The London-based Russian opposition group Govorite Gromche (Speak Up) has launched a petition to have the well-known Russian singers Alla Perfilova, also known by her stage name Valeriya, and Joseph Kobzon banned from entering the UK for their upcoming concerts due to their vocal pro-Kremlin support.
Accusing Kobzon of being “always deeply politically and ideologically engaged with the ruling regime”, the petition on Change.org urges the UK government to “stop Joseph Kobzon and other members of the Kremlin’s cheerleading team from entering the UK or any other democratic country”.
Referring to Kobzon’s close links to the State Duma, after he headed the culture committee between 2005 and 2007, Andrey Sidelnikov, the head of Speak Up, told The Calvert Journal: “I think that the problem is not about whether the political opinions of cultural figures should affect their career, the problem is about the way in which they are using their popularity to spread propaganda.”
He added: “It’s not that we take issue with their performances or songs — that’s a matter of taste — but we don’t want to see them here in the UK where human rights are not just words but something real.”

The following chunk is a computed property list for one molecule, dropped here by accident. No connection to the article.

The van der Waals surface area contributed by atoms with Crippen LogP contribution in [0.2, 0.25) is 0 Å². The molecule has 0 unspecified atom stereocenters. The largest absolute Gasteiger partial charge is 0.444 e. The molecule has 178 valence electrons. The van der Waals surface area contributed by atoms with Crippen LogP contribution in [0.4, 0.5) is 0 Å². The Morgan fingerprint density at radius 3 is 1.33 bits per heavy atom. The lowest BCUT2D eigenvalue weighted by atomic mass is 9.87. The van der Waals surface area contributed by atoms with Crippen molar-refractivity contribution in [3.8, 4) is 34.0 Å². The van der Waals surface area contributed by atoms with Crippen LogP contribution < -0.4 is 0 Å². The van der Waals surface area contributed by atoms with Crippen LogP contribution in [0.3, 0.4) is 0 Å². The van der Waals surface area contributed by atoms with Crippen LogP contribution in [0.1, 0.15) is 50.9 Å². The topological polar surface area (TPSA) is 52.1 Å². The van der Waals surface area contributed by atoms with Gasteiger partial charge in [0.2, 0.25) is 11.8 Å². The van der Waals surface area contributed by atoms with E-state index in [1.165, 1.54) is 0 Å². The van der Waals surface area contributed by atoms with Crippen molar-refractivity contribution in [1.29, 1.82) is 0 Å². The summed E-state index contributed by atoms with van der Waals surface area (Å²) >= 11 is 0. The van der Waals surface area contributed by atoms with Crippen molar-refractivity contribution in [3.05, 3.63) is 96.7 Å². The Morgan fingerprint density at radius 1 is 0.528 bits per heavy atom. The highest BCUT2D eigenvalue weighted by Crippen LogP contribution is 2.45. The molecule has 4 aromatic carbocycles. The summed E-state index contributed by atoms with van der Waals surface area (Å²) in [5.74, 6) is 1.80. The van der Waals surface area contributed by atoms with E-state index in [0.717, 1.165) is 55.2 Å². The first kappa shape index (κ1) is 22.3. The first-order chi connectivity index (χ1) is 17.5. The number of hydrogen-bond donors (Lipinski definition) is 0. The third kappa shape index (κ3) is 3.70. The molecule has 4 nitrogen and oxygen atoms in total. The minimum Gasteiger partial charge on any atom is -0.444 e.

In March this year, both Kobzon and Valeriya added their names to an open letter entitled “Cultural figures in support of the president’s position on Ukraine and Crimea” following Russia’s annexation of the peninsula. The move, a response to an open letter signed by Russian cultural figures in support of Ukraine, caused Latvian Foreign Affairs Minister Edgar Rinkevich to ban both singers from entering the country, blacklisting them due to their “aggressive support” for the annexation of Crimea and “for repeatedly and publicly speaking disparagingly about the actions of Ukraine”.
In contrast to the sentiment of Speak Up’s petition, this week has seen a number of theatre producers from Russia, Lithuania and Germany, including Andrey Moguchiu, Valery Fokin and Luce Persival, sign a petition to protest against culture falling victim to political sanctions against Russia.
The letter reads: “Culture cannot serve one or any political, momentary goals. It is an independent sphere which has no temporal or geographical borders … Political conflicts may be settled in the short term, but lost culture will take decades to restore,” the letter reads.
The letter was written following the decision of a number of actors and producers not to have their performances staged in Russia. It continues: “We are sure that culture and art must be excluded from any sanctions, either economical or political. We are sure that a legitimate right of people for intercultural dialogue is indisputable. We believe that the beauty of art can heal wounds of the world.”
Russia’s cultural sphere has suffered due to worsening diplomatic tensions between Russia and the west, with a number of events cancelled due to withdrawal of funding and boycotts following the Ukraine crisis.